Edelman blog survey finds pitching opportunities for PR pros

NEW YORK: Edelman and Technorati released a blogger survey this week that found disconnect between the amount of contact bloggers were willing to have with PR professionals and the amount they received.

NEW YORK: Edelman and Technorati released a blogger survey this week that found disconnect between the amount of contact bloggers were willing to have with PR professionals and the amount they received.

The online survey polled 821 bloggers and found that half wrote about a company or product at least once a week. When asked how they would like a company to contact them, only 2% said they didn't want companies to do so. A majority of respondents favored a personalized e-mail.

But only 16% of bloggers reported that companies or their PR firms generally attempt to interact with them in a personalized manner, and only 21% reported at least weekly correspondence from companies or their PR representatives. And they reported much of the contact as a simple press release.

CEO Richard Edelman said the results were welcoming and informative.

"They're saying, 'If you want to have a decent conversation, let's go at it,'" Edelman said. "It's an opportunity for us, but the bloggers are specific on how they want that interaction."

Edelman said this reaction was important because the mainstream media was now reading blogs as much as trade magazines to find new trends for articles.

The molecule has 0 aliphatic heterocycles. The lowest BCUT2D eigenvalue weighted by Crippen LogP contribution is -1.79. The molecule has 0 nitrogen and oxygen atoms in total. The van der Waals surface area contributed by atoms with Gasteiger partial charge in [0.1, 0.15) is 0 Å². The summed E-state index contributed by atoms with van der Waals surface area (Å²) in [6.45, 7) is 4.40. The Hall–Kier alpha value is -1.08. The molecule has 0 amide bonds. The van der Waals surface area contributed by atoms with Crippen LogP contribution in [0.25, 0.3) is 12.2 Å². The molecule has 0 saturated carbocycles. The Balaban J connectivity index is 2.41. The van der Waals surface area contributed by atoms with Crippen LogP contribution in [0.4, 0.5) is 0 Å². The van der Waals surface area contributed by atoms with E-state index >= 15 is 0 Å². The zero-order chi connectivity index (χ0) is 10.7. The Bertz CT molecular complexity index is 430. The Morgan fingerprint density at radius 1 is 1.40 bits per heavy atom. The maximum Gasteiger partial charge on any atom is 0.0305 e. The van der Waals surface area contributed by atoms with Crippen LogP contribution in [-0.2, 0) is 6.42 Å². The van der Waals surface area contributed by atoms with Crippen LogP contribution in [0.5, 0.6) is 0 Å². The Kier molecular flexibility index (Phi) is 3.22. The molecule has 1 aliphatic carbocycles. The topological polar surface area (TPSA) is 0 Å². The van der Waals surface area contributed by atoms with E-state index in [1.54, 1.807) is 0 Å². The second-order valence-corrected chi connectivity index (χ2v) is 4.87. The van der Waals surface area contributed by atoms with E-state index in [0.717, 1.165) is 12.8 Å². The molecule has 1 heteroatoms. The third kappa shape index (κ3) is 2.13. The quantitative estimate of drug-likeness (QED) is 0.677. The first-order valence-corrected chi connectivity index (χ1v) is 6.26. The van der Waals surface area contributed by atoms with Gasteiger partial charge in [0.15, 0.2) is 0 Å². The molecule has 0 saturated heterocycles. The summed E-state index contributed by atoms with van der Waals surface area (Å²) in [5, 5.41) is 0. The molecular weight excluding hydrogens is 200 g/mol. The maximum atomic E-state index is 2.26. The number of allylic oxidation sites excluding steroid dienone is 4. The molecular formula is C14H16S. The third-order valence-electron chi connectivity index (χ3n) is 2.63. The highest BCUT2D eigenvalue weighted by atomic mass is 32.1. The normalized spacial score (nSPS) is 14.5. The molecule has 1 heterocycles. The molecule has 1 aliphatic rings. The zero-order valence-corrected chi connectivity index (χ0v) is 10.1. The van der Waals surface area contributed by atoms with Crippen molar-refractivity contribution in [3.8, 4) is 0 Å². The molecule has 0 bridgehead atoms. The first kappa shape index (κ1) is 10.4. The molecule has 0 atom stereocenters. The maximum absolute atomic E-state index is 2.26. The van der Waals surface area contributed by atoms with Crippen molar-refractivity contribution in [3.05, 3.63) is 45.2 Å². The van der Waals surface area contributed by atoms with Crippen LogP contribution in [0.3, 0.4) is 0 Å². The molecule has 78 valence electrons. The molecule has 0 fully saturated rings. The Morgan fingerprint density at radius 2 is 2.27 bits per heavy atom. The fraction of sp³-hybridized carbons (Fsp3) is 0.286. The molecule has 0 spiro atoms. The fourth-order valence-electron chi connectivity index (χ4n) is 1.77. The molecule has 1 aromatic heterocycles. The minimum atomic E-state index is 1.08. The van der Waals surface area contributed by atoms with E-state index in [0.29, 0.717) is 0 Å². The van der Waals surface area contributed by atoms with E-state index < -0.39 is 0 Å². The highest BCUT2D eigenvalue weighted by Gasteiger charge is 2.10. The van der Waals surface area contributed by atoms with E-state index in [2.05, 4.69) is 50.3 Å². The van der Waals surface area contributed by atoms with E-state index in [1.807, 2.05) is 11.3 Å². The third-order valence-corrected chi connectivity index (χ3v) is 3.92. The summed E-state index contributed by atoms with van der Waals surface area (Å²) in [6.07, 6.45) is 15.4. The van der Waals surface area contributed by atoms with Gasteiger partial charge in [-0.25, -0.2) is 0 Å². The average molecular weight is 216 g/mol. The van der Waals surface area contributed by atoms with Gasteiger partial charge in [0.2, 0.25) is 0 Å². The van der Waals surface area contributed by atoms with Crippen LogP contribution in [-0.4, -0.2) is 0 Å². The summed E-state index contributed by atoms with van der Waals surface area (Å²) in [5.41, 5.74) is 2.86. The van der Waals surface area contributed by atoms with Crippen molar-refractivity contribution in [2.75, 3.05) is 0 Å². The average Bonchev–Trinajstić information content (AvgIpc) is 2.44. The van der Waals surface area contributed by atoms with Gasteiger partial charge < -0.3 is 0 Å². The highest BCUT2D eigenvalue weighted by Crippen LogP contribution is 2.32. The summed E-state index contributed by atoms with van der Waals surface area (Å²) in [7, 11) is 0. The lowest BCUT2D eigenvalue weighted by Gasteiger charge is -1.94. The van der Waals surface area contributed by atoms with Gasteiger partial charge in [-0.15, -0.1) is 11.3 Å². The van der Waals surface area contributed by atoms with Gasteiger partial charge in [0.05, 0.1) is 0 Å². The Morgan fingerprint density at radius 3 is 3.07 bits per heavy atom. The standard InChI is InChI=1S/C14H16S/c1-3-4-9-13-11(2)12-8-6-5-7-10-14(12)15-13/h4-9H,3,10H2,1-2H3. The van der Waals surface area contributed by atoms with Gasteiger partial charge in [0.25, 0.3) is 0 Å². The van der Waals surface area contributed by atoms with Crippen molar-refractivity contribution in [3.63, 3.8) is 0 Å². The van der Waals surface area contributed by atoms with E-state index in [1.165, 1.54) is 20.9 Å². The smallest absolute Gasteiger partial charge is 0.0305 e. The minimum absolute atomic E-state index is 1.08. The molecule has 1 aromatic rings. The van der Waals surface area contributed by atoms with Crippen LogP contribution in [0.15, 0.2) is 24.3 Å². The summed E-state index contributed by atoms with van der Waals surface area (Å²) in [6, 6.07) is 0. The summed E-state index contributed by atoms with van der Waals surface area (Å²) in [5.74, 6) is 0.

The survey also encouraged respondents to write extended answers to the question of how PR pros could best contact bloggers. Many respondents chided PR reps for sending "spam," such as non-personalized press release or form letters.

Edelman said qualitative data like this, combined with high profile bloggers gripping about formulaic pitches, served as caution.

"This is a warning shot across the bow of the PR profession for us to raise the game," Edelman said. "I don't like it when major bloggers [consider putting] spam control on for all PR agency domain names. We have to do better."

Edelman added that clients were considering reallocating some of their traditional ad budgets elsewhere, and PR professionals had the opportunity to demonstrate how their work in this market could benefit them.

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